She passed the night in bowing before Heaven and calling on the gods and her husband to release her, and in the morning when her mother came, she answered the latter's inquiries as to whether she was alive or not, in a feeble voice which alarmed her parent.
"I am still alive, but surely dying. I can never see my Toh Ryung again; but when I am dead you must take my body to Seoul and bury it near the road over which he travels the most, that even in death I may be near him, though separated in life." Again the mother scolded her for her devotion and for making the contract that binds her strongly to such a man. She could stand it no longer, and begged her mother that she would go away and come to see her no more if she had no pleasanter speech than such to make. "I followed the dictates of my heart and my mind. I did what was right. Can I foretell the future ? Because the sun shines to-day are we assured that tomorrow it will shine? The deed is done. I do not regret it; leave me to my grief, but do not add to it by your unkindness."
Thus the days lengthened into months, but she seemed like one dead, and took no thought of time or its flight. She was really ill, and would have died but for the kindness of the jailer. At last one night she dreamed that she was in her own room, dressing, and using the little mirror Toh Ryung had given her, when, without apparent cause, it suddenly broke in halves. She awoke, startled, and felt sure that death was now to liberate her from her sorrows, for what other meaning could the strange occurrence have than that her body was thus to be broken. Although anxious to die and be free, she could not bear the thought of leaving this world without a last look at her loved husband whose hands alone could close her eyes when her spirit had departed. Pondering much upon the dream, she called the jailer and asked him to summon a blind man, as she wished her fortune told. The jailer did so. It was no trouble, for almost as she spoke they heard one picking his way along the street with his long stick, and uttering his peculiar call. He came in and sat down, when they soon discovered that they were friends, for before the man became blind he had been in comfortable circumstances, and had known her father intimately. She therefore asked him to be to her as a kind father, and faithfully tell her when and how death would come to her. He said: "When the blossoms fade and full they do not die, their life simply enters the seed to bloom again. Death to you would but liberate your spirit to shine again in a fairer body."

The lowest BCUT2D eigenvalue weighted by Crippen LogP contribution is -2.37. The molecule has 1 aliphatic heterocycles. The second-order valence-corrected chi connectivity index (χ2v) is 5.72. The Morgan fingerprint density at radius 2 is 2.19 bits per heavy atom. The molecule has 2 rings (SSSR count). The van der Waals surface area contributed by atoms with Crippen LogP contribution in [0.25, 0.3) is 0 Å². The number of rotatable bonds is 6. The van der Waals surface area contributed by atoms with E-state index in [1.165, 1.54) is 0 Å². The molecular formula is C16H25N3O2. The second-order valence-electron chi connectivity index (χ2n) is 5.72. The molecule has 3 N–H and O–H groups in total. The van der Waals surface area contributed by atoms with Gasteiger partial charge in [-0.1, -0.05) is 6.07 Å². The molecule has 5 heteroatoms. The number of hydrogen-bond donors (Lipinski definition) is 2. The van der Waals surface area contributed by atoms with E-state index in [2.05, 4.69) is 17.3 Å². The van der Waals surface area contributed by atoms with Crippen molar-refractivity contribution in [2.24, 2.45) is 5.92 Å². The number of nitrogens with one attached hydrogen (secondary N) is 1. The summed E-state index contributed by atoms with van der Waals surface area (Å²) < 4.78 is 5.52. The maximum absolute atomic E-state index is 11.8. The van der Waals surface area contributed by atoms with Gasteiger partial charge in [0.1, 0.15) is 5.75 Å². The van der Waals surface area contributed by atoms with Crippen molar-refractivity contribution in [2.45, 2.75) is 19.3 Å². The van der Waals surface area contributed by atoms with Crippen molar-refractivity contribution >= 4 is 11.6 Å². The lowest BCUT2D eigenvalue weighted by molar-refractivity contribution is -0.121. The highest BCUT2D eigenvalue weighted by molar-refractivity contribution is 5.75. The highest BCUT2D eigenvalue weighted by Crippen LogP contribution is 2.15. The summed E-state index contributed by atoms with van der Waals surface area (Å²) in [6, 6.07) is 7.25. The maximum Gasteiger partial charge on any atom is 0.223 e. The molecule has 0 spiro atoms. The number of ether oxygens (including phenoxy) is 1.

She- thanked him for his kind generalities, but was impatient, and telling her dream, she begged a careful interpretation of it. He promptly answered,.that to be an ill omen a mirror in breaking must make a noise. And on further questioning, he found that in her dream a bird had flown into the room just as the mirror was breaking.
"I see," said he. "The bird was bearer of good news, and the breaking of the mirror, which Toh Ryimg gave you, indicates that the news concerned him; let us see." Thereupon he arranged a bunch of sticks, shook them well, while uttering his chant, and threw them upon the floor. Then he soon answered that the news was good. "Your husband has done well. He has passed his examinations, been promoted, and will soon come to you."